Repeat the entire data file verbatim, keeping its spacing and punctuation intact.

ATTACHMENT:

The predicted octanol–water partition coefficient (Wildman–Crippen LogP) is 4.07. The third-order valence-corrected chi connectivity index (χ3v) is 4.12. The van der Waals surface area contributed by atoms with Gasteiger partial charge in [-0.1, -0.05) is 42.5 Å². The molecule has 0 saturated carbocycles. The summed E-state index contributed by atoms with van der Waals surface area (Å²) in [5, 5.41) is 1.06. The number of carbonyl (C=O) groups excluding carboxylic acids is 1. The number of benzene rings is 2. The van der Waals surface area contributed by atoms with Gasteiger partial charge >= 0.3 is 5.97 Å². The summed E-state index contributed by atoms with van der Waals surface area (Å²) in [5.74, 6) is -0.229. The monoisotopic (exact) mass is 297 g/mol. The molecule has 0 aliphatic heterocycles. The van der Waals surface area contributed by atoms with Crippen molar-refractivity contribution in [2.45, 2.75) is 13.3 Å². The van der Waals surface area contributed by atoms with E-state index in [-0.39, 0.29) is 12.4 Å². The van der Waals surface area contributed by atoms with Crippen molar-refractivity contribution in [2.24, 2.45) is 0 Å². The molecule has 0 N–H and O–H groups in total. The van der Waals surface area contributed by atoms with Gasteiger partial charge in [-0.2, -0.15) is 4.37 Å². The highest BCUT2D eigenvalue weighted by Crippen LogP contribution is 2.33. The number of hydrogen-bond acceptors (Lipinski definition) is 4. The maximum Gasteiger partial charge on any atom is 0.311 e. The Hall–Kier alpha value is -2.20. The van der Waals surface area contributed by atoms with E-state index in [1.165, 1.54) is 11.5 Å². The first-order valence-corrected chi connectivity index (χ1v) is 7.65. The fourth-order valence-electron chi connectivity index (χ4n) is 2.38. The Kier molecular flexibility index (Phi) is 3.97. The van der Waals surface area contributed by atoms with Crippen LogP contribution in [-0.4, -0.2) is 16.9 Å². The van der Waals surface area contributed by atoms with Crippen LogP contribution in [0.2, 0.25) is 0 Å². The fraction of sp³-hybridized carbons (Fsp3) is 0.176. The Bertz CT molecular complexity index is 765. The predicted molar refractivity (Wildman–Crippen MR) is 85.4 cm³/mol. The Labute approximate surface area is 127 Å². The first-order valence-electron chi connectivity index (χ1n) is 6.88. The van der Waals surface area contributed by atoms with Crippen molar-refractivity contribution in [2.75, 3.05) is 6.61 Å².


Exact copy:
The predicted octanol–water partition coefficient (Wildman–Crippen LogP) is 4.07. The third-order valence-corrected chi connectivity index (χ3v) is 4.12. The van der Waals surface area contributed by atoms with Gasteiger partial charge in [-0.1, -0.05) is 42.5 Å². The molecule has 0 saturated carbocycles. The summed E-state index contributed by atoms with van der Waals surface area (Å²) in [5, 5.41) is 1.06. The number of carbonyl (C=O) groups excluding carboxylic acids is 1. The number of benzene rings is 2. The van der Waals surface area contributed by atoms with Gasteiger partial charge >= 0.3 is 5.97 Å². The summed E-state index contributed by atoms with van der Waals surface area (Å²) in [5.74, 6) is -0.229. The monoisotopic (exact) mass is 297 g/mol. The molecule has 0 aliphatic heterocycles. The van der Waals surface area contributed by atoms with Crippen molar-refractivity contribution in [2.45, 2.75) is 13.3 Å². The van der Waals surface area contributed by atoms with E-state index in [-0.39, 0.29) is 12.4 Å². The van der Waals surface area contributed by atoms with Crippen molar-refractivity contribution in [2.24, 2.45) is 0 Å². The molecule has 0 N–H and O–H groups in total. The van der Waals surface area contributed by atoms with Gasteiger partial charge in [-0.2, -0.15) is 4.37 Å². The highest BCUT2D eigenvalue weighted by Crippen LogP contribution is 2.33. The number of hydrogen-bond acceptors (Lipinski definition) is 4. The maximum Gasteiger partial charge on any atom is 0.311 e. The Hall–Kier alpha value is -2.20. The van der Waals surface area contributed by atoms with E-state index in [1.165, 1.54) is 11.5 Å². The first-order valence-corrected chi connectivity index (χ1v) is 7.65. The fourth-order valence-electron chi connectivity index (χ4n) is 2.38. The Kier molecular flexibility index (Phi) is 3.97. The van der Waals surface area contributed by atoms with Crippen LogP contribution in [-0.4, -0.2) is 16.9 Å². The van der Waals surface area contributed by atoms with Crippen LogP contribution in [0.2, 0.25) is 0 Å². The fraction of sp³-hybridized carbons (Fsp3) is 0.176. The Bertz CT molecular complexity index is 765. The predicted molar refractivity (Wildman–Crippen MR) is 85.4 cm³/mol. The Labute approximate surface area is 127 Å². The first-order valence-electron chi connectivity index (χ1n) is 6.88. The van der Waals surface area contributed by atoms with Crippen molar-refractivity contribution in [2.75, 3.05) is 6.61 Å².